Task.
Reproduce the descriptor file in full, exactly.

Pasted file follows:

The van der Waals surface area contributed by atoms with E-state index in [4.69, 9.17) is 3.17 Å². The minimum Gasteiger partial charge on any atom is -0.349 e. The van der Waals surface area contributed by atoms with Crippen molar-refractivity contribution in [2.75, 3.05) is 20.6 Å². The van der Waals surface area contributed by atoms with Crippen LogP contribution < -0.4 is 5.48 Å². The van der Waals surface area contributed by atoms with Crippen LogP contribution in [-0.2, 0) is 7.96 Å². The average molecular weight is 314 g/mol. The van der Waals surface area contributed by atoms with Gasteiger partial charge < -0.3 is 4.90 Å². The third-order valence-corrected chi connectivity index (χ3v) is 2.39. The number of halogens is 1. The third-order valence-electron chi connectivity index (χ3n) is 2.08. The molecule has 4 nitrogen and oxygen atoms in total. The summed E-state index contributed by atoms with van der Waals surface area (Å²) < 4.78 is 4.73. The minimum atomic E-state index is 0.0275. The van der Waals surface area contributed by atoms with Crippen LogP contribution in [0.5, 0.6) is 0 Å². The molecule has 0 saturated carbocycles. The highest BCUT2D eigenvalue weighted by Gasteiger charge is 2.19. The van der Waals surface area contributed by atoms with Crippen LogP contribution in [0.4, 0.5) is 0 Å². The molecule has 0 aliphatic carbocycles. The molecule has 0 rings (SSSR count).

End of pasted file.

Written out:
The van der Waals surface area contributed by atoms with E-state index in [4.69, 9.17) is 3.17 Å². The minimum Gasteiger partial charge on any atom is -0.349 e. The van der Waals surface area contributed by atoms with Crippen molar-refractivity contribution in [2.75, 3.05) is 20.6 Å². The van der Waals surface area contributed by atoms with Crippen LogP contribution < -0.4 is 5.48 Å². The van der Waals surface area contributed by atoms with Crippen LogP contribution in [-0.2, 0) is 7.96 Å². The average molecular weight is 314 g/mol. The van der Waals surface area contributed by atoms with Gasteiger partial charge < -0.3 is 4.90 Å². The third-order valence-corrected chi connectivity index (χ3v) is 2.39. The number of halogens is 1. The third-order valence-electron chi connectivity index (χ3n) is 2.08. The molecule has 4 nitrogen and oxygen atoms in total. The summed E-state index contributed by atoms with van der Waals surface area (Å²) < 4.78 is 4.73. The minimum atomic E-state index is 0.0275. The van der Waals surface area contributed by atoms with Crippen LogP contribution in [0.5, 0.6) is 0 Å². The molecule has 0 saturated carbocycles. The highest BCUT2D eigenvalue weighted by Gasteiger charge is 2.19. The van der Waals surface area contributed by atoms with Crippen LogP contribution in [0.4, 0.5) is 0 Å². The molecule has 0 aliphatic carbocycles. The molecule has 0 rings (SSSR count).